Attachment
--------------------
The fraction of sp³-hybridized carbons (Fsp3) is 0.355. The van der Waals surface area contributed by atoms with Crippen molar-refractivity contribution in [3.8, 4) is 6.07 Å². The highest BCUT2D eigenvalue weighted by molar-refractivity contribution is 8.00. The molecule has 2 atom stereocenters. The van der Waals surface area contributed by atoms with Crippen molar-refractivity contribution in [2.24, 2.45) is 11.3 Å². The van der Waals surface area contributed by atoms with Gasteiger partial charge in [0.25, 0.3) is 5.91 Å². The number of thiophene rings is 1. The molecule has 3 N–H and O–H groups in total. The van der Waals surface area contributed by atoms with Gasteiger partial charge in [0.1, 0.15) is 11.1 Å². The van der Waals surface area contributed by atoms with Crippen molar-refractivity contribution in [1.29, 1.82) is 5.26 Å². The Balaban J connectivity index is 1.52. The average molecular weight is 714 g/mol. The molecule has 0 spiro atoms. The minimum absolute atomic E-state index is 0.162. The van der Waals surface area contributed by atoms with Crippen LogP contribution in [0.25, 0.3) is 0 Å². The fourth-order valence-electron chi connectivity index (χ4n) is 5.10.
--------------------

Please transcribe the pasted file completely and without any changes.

The fraction of sp³-hybridized carbons (Fsp3) is 0.355. The van der Waals surface area contributed by atoms with Crippen molar-refractivity contribution in [3.8, 4) is 6.07 Å². The highest BCUT2D eigenvalue weighted by molar-refractivity contribution is 8.00. The molecule has 2 atom stereocenters. The van der Waals surface area contributed by atoms with Crippen molar-refractivity contribution in [2.24, 2.45) is 11.3 Å². The van der Waals surface area contributed by atoms with Gasteiger partial charge in [0.25, 0.3) is 5.91 Å². The number of thiophene rings is 1. The molecule has 3 N–H and O–H groups in total. The van der Waals surface area contributed by atoms with Gasteiger partial charge in [0.1, 0.15) is 11.1 Å². The van der Waals surface area contributed by atoms with Crippen molar-refractivity contribution in [1.29, 1.82) is 5.26 Å². The Balaban J connectivity index is 1.52. The average molecular weight is 714 g/mol. The molecule has 0 spiro atoms. The minimum absolute atomic E-state index is 0.162. The van der Waals surface area contributed by atoms with Crippen LogP contribution in [0.25, 0.3) is 0 Å². The fourth-order valence-electron chi connectivity index (χ4n) is 5.10.